Are there examples of when verificationism doesn't hold in the context of Physics?
I intend to relate this to some discussion of Einstein's use of verificationism to discard Ether in the magnet conductor thought experiment.
Philosophy Stack Exchange is a question and answer site for those interested in the study of the fundamental nature of knowledge, reality, and existence. It only takes a minute to sign up.Sign up to join this community
Before looking for examples when verificationism doesn't hold in the context of Physics, let's consider Wikipedia's description of it:
Verificationism, also known as the verification idea or the verifiability criterion of meaning, is the philosophical doctrine that only statements that are empirically verifiable (i.e. verifiable through the senses) are cognitively meaningful, or else they are truths of logic (tautologies).
Verificationism thus rejects as cognitively "meaningless" statements specific to entire fields such as metaphysics, spirituality, theology, ethics and aesthetics. Such statements may be meaningful in influencing emotions or behavior, but not in terms of truth value, information or factual content.
This would make one wonder how universal claims could be verifiable by specific use of the senses? The following might be examples where verificationalism doesn't hold in the context of Physics:
How are these ideas "cognitively meaningful" under verificationism?
Karl Popper provided falsificationism as an alternative to verificationism as the Wikipedia article noted:
Karl Popper's The Logic of Scientific Discovery proposed falsificationism as a criterion under which scientific hypothesis would be tenable. Falsificationism would allow hypotheses expressed as universal generalizations, such as "all swans are white", to be provisionally true until falsified by evidence, in contrast to verificationism under which they would be disqualified immediately as meaningless.
If a scientific belief cannot be falsified this might also be a way to find an example when verificationionism doesn't hold either in the context of Physics. A belief that cannot be falsified may also be one that cannot be verified. Examples of these beliefs might be
One of the initial advantages of verificationism was that it could dismiss as cognitively meaningless "statements specific to entire fields such as metaphysics, spirituality, theology, ethics and aesthetics". The verificationist does not even have to bother verifying that they do not exist.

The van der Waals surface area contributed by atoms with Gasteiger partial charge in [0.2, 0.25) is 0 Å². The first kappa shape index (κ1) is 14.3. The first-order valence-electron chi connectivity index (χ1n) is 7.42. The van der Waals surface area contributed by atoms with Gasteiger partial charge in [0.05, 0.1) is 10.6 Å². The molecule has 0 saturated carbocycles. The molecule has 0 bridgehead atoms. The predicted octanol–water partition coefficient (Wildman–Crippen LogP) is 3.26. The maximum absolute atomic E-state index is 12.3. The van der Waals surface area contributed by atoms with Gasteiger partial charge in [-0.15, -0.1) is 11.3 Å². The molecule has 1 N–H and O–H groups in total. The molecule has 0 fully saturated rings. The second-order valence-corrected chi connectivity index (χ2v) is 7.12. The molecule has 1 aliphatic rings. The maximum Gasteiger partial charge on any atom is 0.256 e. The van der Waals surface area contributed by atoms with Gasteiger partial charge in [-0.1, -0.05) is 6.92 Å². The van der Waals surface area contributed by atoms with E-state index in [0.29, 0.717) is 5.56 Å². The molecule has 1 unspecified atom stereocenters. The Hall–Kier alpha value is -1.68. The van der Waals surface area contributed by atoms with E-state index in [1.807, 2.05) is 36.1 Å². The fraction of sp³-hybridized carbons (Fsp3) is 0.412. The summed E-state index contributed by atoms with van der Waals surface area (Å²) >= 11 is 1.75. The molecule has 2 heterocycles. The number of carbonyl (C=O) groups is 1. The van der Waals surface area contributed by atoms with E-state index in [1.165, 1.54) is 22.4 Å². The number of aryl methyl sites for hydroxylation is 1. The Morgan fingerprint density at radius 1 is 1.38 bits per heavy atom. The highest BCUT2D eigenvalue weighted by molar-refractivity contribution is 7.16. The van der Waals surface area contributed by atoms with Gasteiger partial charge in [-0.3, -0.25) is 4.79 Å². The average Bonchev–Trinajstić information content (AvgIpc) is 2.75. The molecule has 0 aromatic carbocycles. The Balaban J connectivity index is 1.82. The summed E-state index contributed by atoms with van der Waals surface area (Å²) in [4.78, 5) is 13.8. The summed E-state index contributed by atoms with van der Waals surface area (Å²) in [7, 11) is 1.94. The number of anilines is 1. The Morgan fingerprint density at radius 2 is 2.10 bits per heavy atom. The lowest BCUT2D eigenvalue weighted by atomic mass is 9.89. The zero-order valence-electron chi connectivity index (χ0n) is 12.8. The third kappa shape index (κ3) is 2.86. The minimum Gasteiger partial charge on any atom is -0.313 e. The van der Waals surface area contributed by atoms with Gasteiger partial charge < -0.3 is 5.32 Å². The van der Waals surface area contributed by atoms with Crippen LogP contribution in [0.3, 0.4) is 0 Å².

However, what if someone conducts an experiment that verifies the existence of something that a physicist thinks should not be there? In particular, do physicists generally accept psi research such as that listed by Dean Radin? How would verificationism or even falsificationism help? One could view this psi research as someone finding that black swan that wasn't supposed to be there.
There may also be an issue with realities that many physicists have no problem accepting, but are not directly verifiable such as electromagnetic fields. Marc Lange raises this issue in An Introduction to the Philosophy of Physics. Fields help the physicist avoid action at a distance, but are they real? Not every physics text accepts them as real according to Lange who quotes one as claiming (page 42)
The assertion [of the field's reality]...is merely the physically irrelevant statement of a metaphysical conviction.... This is certainly not a legitimate physical theory at all; it is the confusion of metaphysical belief with metrical physics...
Although these last two examples may not be examples where verificationism doesn't hold, they may be examples where verificationism (or falsificationism) doesn't help either.
Lange, M. (2002). Introduction to the Philosophy of Physics. Oxford: Blackwell Publishers.
Radin, D. "Selected Psi Research Publications" http://deanradin.com/evidence/evidence.htm
Wikipedia, "Verificationism" https://en.wikipedia.org/wiki/Verificationism